I'll be in the UK in a few weeks, and will do some train travelling with my wife and two (under 5) children. The kids are free on trains, yay, so we're planning to get a Two Together railcard (As we'll be together the whole time).

As far as I can tell, I can't buy one while I'm in the US - I'll have to buy one in the UK. So:

  • Can I go ahead and buy (ahead of time) train tickets that assume the railcard exists?
  • Is there a particular place I need to go to buy it once I'm in the UK? We'll be landing at Heathrow around noon, staying overnight, then leaving on a train for Edinburgh the next day.
  • 2
    It looks like most answers are here. You could buy it now, but would have to have it delivered to your hotel. Otherwise, at any National Rail office.
    – mkennedy
    Commented Sep 10, 2015 at 20:46
  • online purchase has 10% off discount
    – Him
    Commented Sep 11, 2015 at 2:09
  • Also take a look at Family & Friends railcard.
    – A E
    Commented Sep 12, 2015 at 8:40

2 Answers 2


Yes, you can go ahead and buy the tickets now. As long as you have a railcard by the time you have to show anyone the tickets, you'll be fine.

You can either buy the card online, and have it delivered to a place you are staying (kinda dicey, as the time for delivery can vary a little). This way you get a neat, credit-card style (and size) pass.

Alternatively, you can buy from any station ticket office (there's one at Heathrow, although apparently this does not sell railcards (most other airport ticket offices will however ). Don't forget to bring a passport photo of each of you, and you can speed things up by having already filled out the application form. If you do this, you get a larger, paper railcard in a little passbook.

See this from the Railcard FAQs:

Q:Can visitors to Britain buy a Railcard online?

A: You can only buy online is you are able to give a UK-delivery address. We cannot send Railcards to non-UK addresses. Alternatively, you can buy a Railcard at a staffed rail station ticket office in England, Scotland, or Wales or a National Rail-licensed Travel Agent on arrival. You can also buy a Railcard at Gatwick Airport, Stansted Airport rail stations, Luton Airport Parkway and Manchester Airport – but NOT at London Heathrow Airport.

If you're travelling on trains a large amount though, it may make sense to take a look at Britrail passes.

You can read the rules and general information on railcards from National Rail, and the FAQ on the railcard site is also very useful

  • 1
    Heathrow is "special", and doesn't have a full ticket office. Are you sure that the restricted service there is able to issue railcards? (They don't offer ticket collection at least)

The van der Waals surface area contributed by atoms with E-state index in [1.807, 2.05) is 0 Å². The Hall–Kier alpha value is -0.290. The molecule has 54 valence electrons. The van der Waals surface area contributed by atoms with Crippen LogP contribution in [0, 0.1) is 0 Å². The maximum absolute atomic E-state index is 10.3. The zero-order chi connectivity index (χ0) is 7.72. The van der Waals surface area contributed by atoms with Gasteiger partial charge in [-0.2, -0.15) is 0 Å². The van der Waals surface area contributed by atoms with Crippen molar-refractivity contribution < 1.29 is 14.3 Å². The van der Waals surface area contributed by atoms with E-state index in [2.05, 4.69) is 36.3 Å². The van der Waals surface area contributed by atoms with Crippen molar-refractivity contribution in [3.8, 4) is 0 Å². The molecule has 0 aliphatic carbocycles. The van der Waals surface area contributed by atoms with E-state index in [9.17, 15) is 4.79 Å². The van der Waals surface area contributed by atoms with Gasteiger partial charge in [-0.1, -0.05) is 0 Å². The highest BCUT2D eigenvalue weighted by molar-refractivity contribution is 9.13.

– Gagravarr
    Commented Sep 10, 2015 at 22:10
  • No, not sure - never been there. Just observed that NR says there is a ticket office there.
    – CMaster
    Commented Sep 10, 2015 at 22:13
  • NR says there is a ticket office. The people there seem to pretend they're not a ticket office, just a HEX sales desk. I've had them refuse to sell me tickets beyond Reading, claiming they're not a full NR ticketing office, and also had them refuse to let me collect tickets ordered online. I'd be very reluctant to suggest telling people to try to buy railcards from them without explicitly checking first that they offer them :(
    – Gagravarr
    Commented Sep 11, 2015 at 10:26
  • Britrail is tempting, but it's unclear if it'll save me or not: on the Caledonian, for example, more of the cost is in the berth reservation than the ticket... ends up being $50 a day, which I'm not sure if I'll likely spend that or not. It'll be close. Maybe worth it for the flexibility (as it would be nice not to have to decide for sure to do some of the trips on a particular day, so I don't have to buy ahead for cheaper pricing).
    – Joe
    Commented Sep 11, 2015 at 15:50
  • You can collect the pre-purchased ticket in many ticket machine. Simply plug your card in the machine and type the reference code, and you can get the ticket.
    – Him
    Commented Sep 12, 2015 at 12:51

Now six years later, there's also the option of digital railcards (smartphone), whit the railcard FAQ updated accordingly:

Can visitors to Britain buy a Railcard online?

Yes, you can.
If your delivery address is outside Britain, please select the digital Railcard option.
You can also buy a Railcard at Gatwick Airport, Stansted Airport rail stations, Luton Airport Parkway and Manchester Airport – but NOT at London Heathrow Airport.

Which would surely be more relaxing than having one more thing to do at arrival.

Seat61 (same link may answer many of your other ticketing questions) has the following tip if it might come in handy:

Tip 1: If system refuses to accept your non-UK postcode the first time you enter your address, no problem, just use this UK one: EC1A 4HD, it makes no difference. At the payment stage you can select your correct nationality then enter the correct postcode for your billing address.

EC1A 4HD is a non-residential postcode in London.

  • Excellent progress! Does this mean there’s now not a single type of UK rail ticket that cannot be purchased online with zero paper components?
    – JonathanReez
    Commented May 29, 2021 at 16:40
  • @JonathanReez Isn't that an excellent question in itself? Commented May 29, 2021 at 16:54
  • @JonathanReez - afraid not. Regional railcards are paper in person only. Most are rangers/rovers are the same although a handful can be ordered online for collection. There is also plus is which although easily purchasable online are paper only.
    – skifans
    Commented May 29, 2021 at 21:20

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